For Minister of Finance.

John Tuach
Pynns Brook
May 7, 2019

Monday, 6 May 2019

PEGNL AND WHAT ONE ENGINEER'S SANCTION REVEALS

A collapsed formworks incident on the Muskrat Falls project in 2017 exposed the public to problems unrelated to either cost or schedule overruns. When one worker was hospitalized and another seven received medical assistance it became clear, as much as Nalcor did its best to hide the fact, that Nalcor’s management problems resided not just in the St. John’s Office, but also extended to ‘boots on the ground’.

Not only the eight workers, some buried up to their necks in cement, can count themselves lucky. Nalcor management, too, were spared what the Courts might have deemed criminal negligence.

Why is the issue relevant again? Last week the Professional Engineers and Geoscientists of Newfoundland and Labrador (PEGNL) issued a public notice, having sanctioned one of their own. The notice read that structural engineer Yi Ping (Peter) Liu had allowed “his seal to be applied to the structural calculations and design documents of the Draft Tube Elbow Wood Formworks for the Lower Churchill Project at Muskrat Falls….which contained material errors in design criteria and design calculations and ultimately contributed to failure of the structure.”

Friday, 3 May 2019

PARTY LEADERS ASKED TO SUPPORT INDEPENDENT REVIEW NORTH SPUR SAFETY

Editor's Note: The Muskrat Falls Concerned Citizens Coalition distributed to the media, yesterday, correspondence between Dr. Lennart Elfgren and Dr. Stig Bernander with the Honorable Siobhan Coady, Minister of Natural Resources, together with a letter from Jim Gordon to the Minister. The same correspondence was sent to the leaders of the four political parties together with the request that, if elected, they will commit, prior to reservoir impoundment, to installing an independent geotechnical panel to review the safety of the North Spur.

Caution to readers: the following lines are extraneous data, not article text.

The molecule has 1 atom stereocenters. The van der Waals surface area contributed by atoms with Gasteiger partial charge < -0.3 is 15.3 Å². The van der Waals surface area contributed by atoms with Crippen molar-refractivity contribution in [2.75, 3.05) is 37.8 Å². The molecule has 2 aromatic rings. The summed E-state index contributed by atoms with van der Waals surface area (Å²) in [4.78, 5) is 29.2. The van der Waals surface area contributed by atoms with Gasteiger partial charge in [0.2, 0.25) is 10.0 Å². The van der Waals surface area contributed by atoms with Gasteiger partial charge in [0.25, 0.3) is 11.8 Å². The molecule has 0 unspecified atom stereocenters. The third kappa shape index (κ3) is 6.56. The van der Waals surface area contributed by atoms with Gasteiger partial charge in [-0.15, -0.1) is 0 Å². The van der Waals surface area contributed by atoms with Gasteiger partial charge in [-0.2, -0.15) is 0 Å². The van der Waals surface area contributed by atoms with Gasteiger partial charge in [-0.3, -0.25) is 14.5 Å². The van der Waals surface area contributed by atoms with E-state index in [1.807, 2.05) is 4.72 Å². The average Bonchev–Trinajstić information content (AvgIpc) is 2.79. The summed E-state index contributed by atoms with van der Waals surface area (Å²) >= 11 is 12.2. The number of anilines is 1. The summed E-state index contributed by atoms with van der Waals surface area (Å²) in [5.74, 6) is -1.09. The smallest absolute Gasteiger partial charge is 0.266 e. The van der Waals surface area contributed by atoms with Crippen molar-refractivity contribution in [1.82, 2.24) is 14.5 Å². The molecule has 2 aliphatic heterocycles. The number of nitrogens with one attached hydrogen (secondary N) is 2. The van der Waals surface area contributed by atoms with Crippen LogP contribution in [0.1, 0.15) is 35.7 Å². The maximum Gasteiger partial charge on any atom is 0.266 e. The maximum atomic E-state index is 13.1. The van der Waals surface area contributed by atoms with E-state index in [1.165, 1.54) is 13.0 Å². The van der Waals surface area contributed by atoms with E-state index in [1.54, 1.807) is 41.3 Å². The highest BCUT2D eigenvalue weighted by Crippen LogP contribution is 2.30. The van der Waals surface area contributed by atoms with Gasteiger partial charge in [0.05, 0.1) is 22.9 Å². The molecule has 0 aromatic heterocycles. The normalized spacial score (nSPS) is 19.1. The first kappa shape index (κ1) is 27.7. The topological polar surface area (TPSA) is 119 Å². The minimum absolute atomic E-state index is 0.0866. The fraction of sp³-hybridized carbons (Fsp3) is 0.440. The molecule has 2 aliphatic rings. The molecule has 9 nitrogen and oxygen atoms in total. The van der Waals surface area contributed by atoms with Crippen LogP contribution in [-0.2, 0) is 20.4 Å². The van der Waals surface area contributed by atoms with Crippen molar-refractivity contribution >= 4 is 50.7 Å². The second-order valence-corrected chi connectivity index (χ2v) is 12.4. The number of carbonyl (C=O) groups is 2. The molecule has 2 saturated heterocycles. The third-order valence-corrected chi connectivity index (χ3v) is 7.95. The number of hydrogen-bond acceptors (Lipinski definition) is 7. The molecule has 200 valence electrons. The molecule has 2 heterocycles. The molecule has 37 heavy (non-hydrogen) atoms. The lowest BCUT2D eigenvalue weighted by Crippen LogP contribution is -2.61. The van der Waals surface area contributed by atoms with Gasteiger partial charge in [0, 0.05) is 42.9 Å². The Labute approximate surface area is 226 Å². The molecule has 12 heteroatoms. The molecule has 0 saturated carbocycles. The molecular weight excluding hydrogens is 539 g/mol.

Monday, 29 April 2019

P3s - GOVERNMENT STILL IGNORING HIGH RISK

When candidates from either political party engage the public in this General Election, they might hear exasperation over the financial state of the province. Now that the Government has discovered a (relatively) new financing tool, Public Private Partnerships (P3s), with which to fund capital projects like hospitals and long-term care centres, everyone needs reminding that this new credit card has to be paid, too.

In 2017, Mary Shortall, Federation of Labour and CUPE local President, vigorously opposed the idea and issued her position following Ball’s announcement that the Corner Brook hospital would be built via P3. Unfortunately, her concerns sounded far too self-serving and the subject went quiet.

In the two years since, the Ball Government has taken a deep dive into the locally-untried P3 arena. Employed on occasion by most provinces, it is a scheme in which private contractors design, construct, maintain and finance facilities, often for a 30-year term. Typically, the government takes ownership of the facility when the contract ends.